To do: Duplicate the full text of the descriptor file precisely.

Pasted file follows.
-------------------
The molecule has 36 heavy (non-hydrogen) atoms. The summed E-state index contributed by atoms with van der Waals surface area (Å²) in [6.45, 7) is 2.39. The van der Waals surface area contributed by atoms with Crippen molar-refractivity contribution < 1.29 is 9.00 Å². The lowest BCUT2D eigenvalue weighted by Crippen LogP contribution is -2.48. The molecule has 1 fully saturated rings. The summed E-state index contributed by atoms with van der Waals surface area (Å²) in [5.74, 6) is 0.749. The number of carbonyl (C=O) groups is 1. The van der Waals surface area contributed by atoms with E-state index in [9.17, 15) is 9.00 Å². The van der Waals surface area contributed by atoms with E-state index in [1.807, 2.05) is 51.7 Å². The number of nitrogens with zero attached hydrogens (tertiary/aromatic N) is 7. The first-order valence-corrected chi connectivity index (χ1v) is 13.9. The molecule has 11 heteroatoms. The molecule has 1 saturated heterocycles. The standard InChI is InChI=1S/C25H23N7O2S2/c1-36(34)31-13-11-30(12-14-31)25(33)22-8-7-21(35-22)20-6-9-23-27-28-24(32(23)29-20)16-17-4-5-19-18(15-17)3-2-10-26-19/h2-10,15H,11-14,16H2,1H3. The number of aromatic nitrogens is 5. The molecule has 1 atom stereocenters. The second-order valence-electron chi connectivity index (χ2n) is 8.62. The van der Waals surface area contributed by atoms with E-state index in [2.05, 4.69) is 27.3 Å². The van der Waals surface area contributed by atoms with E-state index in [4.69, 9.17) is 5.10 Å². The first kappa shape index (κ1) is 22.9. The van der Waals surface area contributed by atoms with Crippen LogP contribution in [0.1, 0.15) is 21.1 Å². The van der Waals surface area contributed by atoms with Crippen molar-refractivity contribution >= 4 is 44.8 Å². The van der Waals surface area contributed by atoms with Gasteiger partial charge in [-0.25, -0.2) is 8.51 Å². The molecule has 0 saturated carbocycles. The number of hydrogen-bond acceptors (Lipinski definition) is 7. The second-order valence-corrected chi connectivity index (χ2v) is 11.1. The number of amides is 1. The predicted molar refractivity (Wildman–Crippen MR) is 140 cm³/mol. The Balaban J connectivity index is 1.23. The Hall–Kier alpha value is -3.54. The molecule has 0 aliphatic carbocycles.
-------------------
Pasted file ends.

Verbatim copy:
The molecule has 36 heavy (non-hydrogen) atoms. The summed E-state index contributed by atoms with van der Waals surface area (Å²) in [6.45, 7) is 2.39. The van der Waals surface area contributed by atoms with Crippen molar-refractivity contribution < 1.29 is 9.00 Å². The lowest BCUT2D eigenvalue weighted by Crippen LogP contribution is -2.48. The molecule has 1 fully saturated rings. The summed E-state index contributed by atoms with van der Waals surface area (Å²) in [5.74, 6) is 0.749. The number of carbonyl (C=O) groups is 1. The van der Waals surface area contributed by atoms with E-state index in [9.17, 15) is 9.00 Å². The van der Waals surface area contributed by atoms with E-state index in [1.807, 2.05) is 51.7 Å². The number of nitrogens with zero attached hydrogens (tertiary/aromatic N) is 7. The first-order valence-corrected chi connectivity index (χ1v) is 13.9. The molecule has 11 heteroatoms. The molecule has 1 saturated heterocycles. The standard InChI is InChI=1S/C25H23N7O2S2/c1-36(34)31-13-11-30(12-14-31)25(33)22-8-7-21(35-22)20-6-9-23-27-28-24(32(23)29-20)16-17-4-5-19-18(15-17)3-2-10-26-19/h2-10,15H,11-14,16H2,1H3. The number of aromatic nitrogens is 5. The molecule has 1 atom stereocenters. The second-order valence-electron chi connectivity index (χ2n) is 8.62. The van der Waals surface area contributed by atoms with E-state index in [2.05, 4.69) is 27.3 Å². The van der Waals surface area contributed by atoms with E-state index in [4.69, 9.17) is 5.10 Å². The first kappa shape index (κ1) is 22.9. The van der Waals surface area contributed by atoms with Crippen LogP contribution in [0.1, 0.15) is 21.1 Å². The van der Waals surface area contributed by atoms with Crippen molar-refractivity contribution >= 4 is 44.8 Å². The van der Waals surface area contributed by atoms with Gasteiger partial charge in [-0.25, -0.2) is 8.51 Å². The molecule has 0 saturated carbocycles. The number of hydrogen-bond acceptors (Lipinski definition) is 7. The second-order valence-corrected chi connectivity index (χ2v) is 11.1. The number of amides is 1. The predicted molar refractivity (Wildman–Crippen MR) is 140 cm³/mol. The Balaban J connectivity index is 1.23. The Hall–Kier alpha value is -3.54. The molecule has 0 aliphatic carbocycles.